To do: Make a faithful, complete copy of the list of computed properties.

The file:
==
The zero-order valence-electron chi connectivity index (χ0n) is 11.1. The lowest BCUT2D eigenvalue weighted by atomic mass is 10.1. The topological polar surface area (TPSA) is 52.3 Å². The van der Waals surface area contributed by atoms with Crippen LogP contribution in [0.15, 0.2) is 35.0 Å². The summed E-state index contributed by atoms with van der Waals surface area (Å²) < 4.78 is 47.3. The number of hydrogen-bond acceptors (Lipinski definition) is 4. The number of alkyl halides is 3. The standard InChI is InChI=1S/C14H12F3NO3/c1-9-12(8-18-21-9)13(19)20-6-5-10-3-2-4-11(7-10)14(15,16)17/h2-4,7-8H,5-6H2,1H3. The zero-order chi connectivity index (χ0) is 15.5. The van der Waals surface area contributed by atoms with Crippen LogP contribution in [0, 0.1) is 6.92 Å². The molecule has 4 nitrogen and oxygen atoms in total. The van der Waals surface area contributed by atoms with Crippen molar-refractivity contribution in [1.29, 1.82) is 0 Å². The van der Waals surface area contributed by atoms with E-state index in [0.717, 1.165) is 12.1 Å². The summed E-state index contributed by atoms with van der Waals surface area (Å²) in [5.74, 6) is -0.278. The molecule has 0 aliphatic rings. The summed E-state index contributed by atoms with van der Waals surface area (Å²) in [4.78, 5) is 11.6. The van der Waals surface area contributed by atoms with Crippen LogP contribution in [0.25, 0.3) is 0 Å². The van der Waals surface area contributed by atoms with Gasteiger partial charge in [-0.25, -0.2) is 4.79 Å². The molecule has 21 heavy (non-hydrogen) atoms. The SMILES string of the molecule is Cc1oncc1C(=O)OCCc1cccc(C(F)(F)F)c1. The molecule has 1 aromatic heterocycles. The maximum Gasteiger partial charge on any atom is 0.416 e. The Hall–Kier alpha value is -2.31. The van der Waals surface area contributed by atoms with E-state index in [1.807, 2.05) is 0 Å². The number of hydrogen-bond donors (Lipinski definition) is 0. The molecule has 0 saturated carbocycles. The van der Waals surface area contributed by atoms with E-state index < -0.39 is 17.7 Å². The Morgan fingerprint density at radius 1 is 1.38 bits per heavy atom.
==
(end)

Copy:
The zero-order valence-electron chi connectivity index (χ0n) is 11.1. The lowest BCUT2D eigenvalue weighted by atomic mass is 10.1. The topological polar surface area (TPSA) is 52.3 Å². The van der Waals surface area contributed by atoms with Crippen LogP contribution in [0.15, 0.2) is 35.0 Å². The summed E-state index contributed by atoms with van der Waals surface area (Å²) < 4.78 is 47.3. The number of hydrogen-bond acceptors (Lipinski definition) is 4. The number of alkyl halides is 3. The standard InChI is InChI=1S/C14H12F3NO3/c1-9-12(8-18-21-9)13(19)20-6-5-10-3-2-4-11(7-10)14(15,16)17/h2-4,7-8H,5-6H2,1H3. The zero-order chi connectivity index (χ0) is 15.5. The van der Waals surface area contributed by atoms with Crippen LogP contribution in [0, 0.1) is 6.92 Å². The molecule has 4 nitrogen and oxygen atoms in total. The van der Waals surface area contributed by atoms with Crippen molar-refractivity contribution in [1.29, 1.82) is 0 Å². The van der Waals surface area contributed by atoms with E-state index in [0.717, 1.165) is 12.1 Å². The summed E-state index contributed by atoms with van der Waals surface area (Å²) in [5.74, 6) is -0.278. The molecule has 0 aliphatic rings. The summed E-state index contributed by atoms with van der Waals surface area (Å²) in [4.78, 5) is 11.6. The van der Waals surface area contributed by atoms with Crippen LogP contribution in [0.25, 0.3) is 0 Å². The van der Waals surface area contributed by atoms with Gasteiger partial charge in [-0.25, -0.2) is 4.79 Å². The molecule has 21 heavy (non-hydrogen) atoms. The SMILES string of the molecule is Cc1oncc1C(=O)OCCc1cccc(C(F)(F)F)c1. The molecule has 1 aromatic heterocycles. The maximum Gasteiger partial charge on any atom is 0.416 e. The Hall–Kier alpha value is -2.31. The van der Waals surface area contributed by atoms with E-state index in [1.807, 2.05) is 0 Å². The number of hydrogen-bond donors (Lipinski definition) is 0. The molecule has 0 saturated carbocycles. The van der Waals surface area contributed by atoms with E-state index < -0.39 is 17.7 Å². The Morgan fingerprint density at radius 1 is 1.38 bits per heavy atom.